Gibson Sues Everyone Over Paper Jamz Paper Guitars, Specifically Goes After eBay
from the that's-not-going-to-work dept
Eric Goldman points us to the news that the (notoriously litigious) Gibson guitar company is suing a whole bunch of companies for selling the new “Paper Jamz” paper multi-touch guitars. If you haven’t seen these things, they’re basically a “paper” (really plastic) guitar with a capacitive multi-touch surface that plays music in response to your touch. Here’s a video demonstrating the thing in action:
That said, even if it’s totally blatant, I’m wondering if there’s any actual “harm” here, despite Gibson’s claims. It’s not as if using one of these is going to make people say they don’t want a real Gibson guitar. If anything, I could see these increasing the demand for the real versions of the various Paper Jamz models. Hell, I could see a market for Gibson to come out with similar designs just to capitalize on the popularity of the Paper Jamz guitars.
The flipside, of course, is that Gibson wants to “license” the trademarked designs, and is actually hoping to get Wowwee to pay up for the designs and then still get the benefit of increased demand for the real guitars. That feels a bit like double dipping, but you can understand where Gibson is coming from on that.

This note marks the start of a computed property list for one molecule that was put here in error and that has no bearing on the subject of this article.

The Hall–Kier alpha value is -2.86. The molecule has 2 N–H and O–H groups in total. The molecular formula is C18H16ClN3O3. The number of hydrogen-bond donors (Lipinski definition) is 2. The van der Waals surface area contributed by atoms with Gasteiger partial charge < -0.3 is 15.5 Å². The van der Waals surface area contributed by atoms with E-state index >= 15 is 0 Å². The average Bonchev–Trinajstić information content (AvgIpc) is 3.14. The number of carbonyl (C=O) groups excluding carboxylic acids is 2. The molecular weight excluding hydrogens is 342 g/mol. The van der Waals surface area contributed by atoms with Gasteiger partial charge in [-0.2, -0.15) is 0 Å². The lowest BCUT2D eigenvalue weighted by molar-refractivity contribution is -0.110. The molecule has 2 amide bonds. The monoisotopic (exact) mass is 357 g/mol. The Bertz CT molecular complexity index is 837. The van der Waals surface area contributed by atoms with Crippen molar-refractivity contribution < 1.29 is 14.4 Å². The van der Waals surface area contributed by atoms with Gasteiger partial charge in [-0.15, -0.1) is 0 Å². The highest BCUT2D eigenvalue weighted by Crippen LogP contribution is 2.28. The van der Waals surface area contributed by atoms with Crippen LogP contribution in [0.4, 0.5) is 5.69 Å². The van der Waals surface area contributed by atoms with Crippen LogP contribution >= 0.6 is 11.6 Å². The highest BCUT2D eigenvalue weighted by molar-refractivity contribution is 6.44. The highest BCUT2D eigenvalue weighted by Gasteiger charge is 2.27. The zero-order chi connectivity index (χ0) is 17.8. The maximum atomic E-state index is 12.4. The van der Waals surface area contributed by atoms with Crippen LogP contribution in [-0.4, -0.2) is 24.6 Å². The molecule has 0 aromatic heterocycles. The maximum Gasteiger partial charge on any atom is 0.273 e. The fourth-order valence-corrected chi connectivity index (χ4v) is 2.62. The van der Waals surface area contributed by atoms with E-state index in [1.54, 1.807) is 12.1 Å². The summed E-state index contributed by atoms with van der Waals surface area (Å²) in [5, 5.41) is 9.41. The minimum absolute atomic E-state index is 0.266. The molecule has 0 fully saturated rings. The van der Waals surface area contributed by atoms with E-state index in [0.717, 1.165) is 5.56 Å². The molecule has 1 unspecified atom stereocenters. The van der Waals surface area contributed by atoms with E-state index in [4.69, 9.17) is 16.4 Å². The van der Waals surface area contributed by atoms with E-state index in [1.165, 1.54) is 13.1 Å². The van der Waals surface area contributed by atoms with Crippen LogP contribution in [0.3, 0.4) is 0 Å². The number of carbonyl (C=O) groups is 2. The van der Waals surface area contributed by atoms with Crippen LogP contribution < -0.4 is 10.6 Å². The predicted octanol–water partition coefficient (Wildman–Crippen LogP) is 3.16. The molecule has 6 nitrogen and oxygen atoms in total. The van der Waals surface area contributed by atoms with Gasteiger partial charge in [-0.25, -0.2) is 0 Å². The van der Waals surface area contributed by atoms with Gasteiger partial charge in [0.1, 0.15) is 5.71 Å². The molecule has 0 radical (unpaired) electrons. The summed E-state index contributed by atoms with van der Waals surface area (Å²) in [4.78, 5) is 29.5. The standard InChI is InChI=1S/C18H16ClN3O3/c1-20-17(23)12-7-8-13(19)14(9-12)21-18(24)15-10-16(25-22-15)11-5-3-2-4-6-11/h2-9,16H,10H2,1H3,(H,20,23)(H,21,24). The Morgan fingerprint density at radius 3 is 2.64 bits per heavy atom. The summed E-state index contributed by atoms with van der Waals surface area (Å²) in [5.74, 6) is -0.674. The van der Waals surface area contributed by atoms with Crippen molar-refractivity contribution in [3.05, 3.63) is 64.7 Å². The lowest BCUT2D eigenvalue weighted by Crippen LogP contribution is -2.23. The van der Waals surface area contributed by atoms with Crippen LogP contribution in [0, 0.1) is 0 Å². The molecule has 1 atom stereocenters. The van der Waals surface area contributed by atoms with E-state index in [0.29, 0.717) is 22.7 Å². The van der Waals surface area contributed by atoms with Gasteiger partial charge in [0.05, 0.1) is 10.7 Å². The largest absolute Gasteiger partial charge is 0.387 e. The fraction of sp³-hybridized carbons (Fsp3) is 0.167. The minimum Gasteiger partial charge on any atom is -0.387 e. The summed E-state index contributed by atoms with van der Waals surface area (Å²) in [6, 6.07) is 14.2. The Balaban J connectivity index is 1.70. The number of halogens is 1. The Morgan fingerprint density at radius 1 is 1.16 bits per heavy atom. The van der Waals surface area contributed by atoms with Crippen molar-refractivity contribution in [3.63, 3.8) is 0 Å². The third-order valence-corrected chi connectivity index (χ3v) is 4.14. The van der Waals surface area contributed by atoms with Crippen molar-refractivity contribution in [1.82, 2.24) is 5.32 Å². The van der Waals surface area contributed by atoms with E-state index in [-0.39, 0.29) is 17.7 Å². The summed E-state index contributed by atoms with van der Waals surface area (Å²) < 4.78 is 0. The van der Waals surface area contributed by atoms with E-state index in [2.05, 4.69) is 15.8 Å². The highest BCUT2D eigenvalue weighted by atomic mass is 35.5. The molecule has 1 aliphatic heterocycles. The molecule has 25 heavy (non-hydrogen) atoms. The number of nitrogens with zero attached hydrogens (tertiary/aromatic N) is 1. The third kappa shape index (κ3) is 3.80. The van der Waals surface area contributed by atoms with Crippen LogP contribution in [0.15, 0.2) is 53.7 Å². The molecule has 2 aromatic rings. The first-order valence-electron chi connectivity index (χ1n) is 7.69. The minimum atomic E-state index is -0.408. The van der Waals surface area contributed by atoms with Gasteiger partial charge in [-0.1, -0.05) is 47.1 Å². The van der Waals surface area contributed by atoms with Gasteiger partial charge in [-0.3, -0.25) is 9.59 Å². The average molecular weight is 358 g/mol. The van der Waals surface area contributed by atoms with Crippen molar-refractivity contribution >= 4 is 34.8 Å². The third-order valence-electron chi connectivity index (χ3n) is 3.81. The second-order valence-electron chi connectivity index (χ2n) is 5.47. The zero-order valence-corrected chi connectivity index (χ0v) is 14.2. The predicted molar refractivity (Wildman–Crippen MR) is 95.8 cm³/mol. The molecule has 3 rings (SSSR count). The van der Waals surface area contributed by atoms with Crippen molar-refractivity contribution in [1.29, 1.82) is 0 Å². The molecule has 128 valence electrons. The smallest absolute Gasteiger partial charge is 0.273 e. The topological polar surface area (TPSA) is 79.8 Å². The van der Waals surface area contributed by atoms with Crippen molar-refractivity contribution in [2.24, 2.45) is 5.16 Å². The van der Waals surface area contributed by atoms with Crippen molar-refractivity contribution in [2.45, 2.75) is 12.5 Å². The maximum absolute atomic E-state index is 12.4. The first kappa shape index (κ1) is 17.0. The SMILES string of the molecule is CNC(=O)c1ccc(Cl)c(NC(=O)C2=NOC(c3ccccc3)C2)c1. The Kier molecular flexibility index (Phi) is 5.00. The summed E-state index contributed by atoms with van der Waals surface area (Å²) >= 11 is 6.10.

Where it gets a little shadier is going after the various retails selling the Paper Jamz offerings — as the lawsuit is filed against Walmart, Amazon, Big Lots, K-Mart, Target, Toys R Us, Walgreens, Brookstone, Best Buy, eBay, Toywiz and HSN (Macy’s was also threatened, but claims it doesn’t sell the toy, so Gibson didn’t sue). It gets especially questionable when it comes to eBay, where (obviously) some users have been selling the toy. Gibson claims that eBay is guilty of contributory infringement, because it did not respond to a cease & desist letter it sent and (Gibson claims) even under the recent Tiffany ruling, which absolved eBay of such liability, part of what worked in eBay’s favor was its takedown policy. Gibson here is arguing that since eBay didn’t take stuff down when it contacted them, that policy was ignored, and the Tiffany ruling no longer applies. That seems like a stretch, though there are some details lacking, such as exactly how Gibson informed eBay of the “infringing” material. A blanket cease & desist might not include enough information. Either way, it seems pretty silly to go after eBay here — because the company has shown a willingness to fight (and win) over lawsuits like this.